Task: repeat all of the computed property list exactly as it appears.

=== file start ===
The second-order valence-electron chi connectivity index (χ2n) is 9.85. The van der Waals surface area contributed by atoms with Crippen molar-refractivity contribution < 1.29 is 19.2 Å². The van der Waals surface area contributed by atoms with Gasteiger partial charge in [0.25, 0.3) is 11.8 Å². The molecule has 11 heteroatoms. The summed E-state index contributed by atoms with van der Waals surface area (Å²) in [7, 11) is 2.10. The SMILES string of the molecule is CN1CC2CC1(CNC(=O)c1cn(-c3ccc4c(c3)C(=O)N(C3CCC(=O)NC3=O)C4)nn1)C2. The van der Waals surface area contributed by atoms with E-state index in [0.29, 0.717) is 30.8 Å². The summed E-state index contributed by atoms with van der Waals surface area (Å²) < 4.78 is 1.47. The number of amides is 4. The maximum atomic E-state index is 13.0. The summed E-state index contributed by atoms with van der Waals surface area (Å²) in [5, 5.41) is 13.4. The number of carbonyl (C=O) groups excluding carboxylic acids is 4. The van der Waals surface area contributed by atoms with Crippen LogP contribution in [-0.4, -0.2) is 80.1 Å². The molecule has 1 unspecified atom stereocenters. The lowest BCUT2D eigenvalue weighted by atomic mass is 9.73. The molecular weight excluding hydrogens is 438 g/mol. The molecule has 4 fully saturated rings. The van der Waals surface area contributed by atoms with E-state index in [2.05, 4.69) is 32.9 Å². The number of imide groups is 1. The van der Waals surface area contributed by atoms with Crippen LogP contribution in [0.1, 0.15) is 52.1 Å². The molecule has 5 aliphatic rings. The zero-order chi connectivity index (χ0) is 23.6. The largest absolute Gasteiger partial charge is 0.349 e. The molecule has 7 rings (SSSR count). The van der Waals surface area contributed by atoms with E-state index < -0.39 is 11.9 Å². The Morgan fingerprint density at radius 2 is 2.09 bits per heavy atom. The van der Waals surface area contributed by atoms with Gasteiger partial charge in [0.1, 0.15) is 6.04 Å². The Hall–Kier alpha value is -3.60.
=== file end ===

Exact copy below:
The second-order valence-electron chi connectivity index (χ2n) is 9.85. The van der Waals surface area contributed by atoms with Crippen molar-refractivity contribution < 1.29 is 19.2 Å². The van der Waals surface area contributed by atoms with Gasteiger partial charge in [0.25, 0.3) is 11.8 Å². The molecule has 11 heteroatoms. The summed E-state index contributed by atoms with van der Waals surface area (Å²) in [7, 11) is 2.10. The SMILES string of the molecule is CN1CC2CC1(CNC(=O)c1cn(-c3ccc4c(c3)C(=O)N(C3CCC(=O)NC3=O)C4)nn1)C2. The van der Waals surface area contributed by atoms with E-state index in [0.29, 0.717) is 30.8 Å². The summed E-state index contributed by atoms with van der Waals surface area (Å²) < 4.78 is 1.47. The number of amides is 4. The maximum atomic E-state index is 13.0. The summed E-state index contributed by atoms with van der Waals surface area (Å²) in [5, 5.41) is 13.4. The number of carbonyl (C=O) groups excluding carboxylic acids is 4. The van der Waals surface area contributed by atoms with Crippen LogP contribution in [-0.4, -0.2) is 80.1 Å². The molecule has 1 unspecified atom stereocenters. The lowest BCUT2D eigenvalue weighted by atomic mass is 9.73. The molecular weight excluding hydrogens is 438 g/mol. The molecule has 4 fully saturated rings. The van der Waals surface area contributed by atoms with E-state index in [2.05, 4.69) is 32.9 Å². The number of imide groups is 1. The van der Waals surface area contributed by atoms with Crippen LogP contribution in [0.1, 0.15) is 52.1 Å². The molecule has 5 aliphatic rings. The zero-order chi connectivity index (χ0) is 23.6. The largest absolute Gasteiger partial charge is 0.349 e. The molecule has 7 rings (SSSR count). The van der Waals surface area contributed by atoms with E-state index < -0.39 is 11.9 Å². The Morgan fingerprint density at radius 2 is 2.09 bits per heavy atom. The van der Waals surface area contributed by atoms with Gasteiger partial charge in [0.1, 0.15) is 6.04 Å². The Hall–Kier alpha value is -3.60.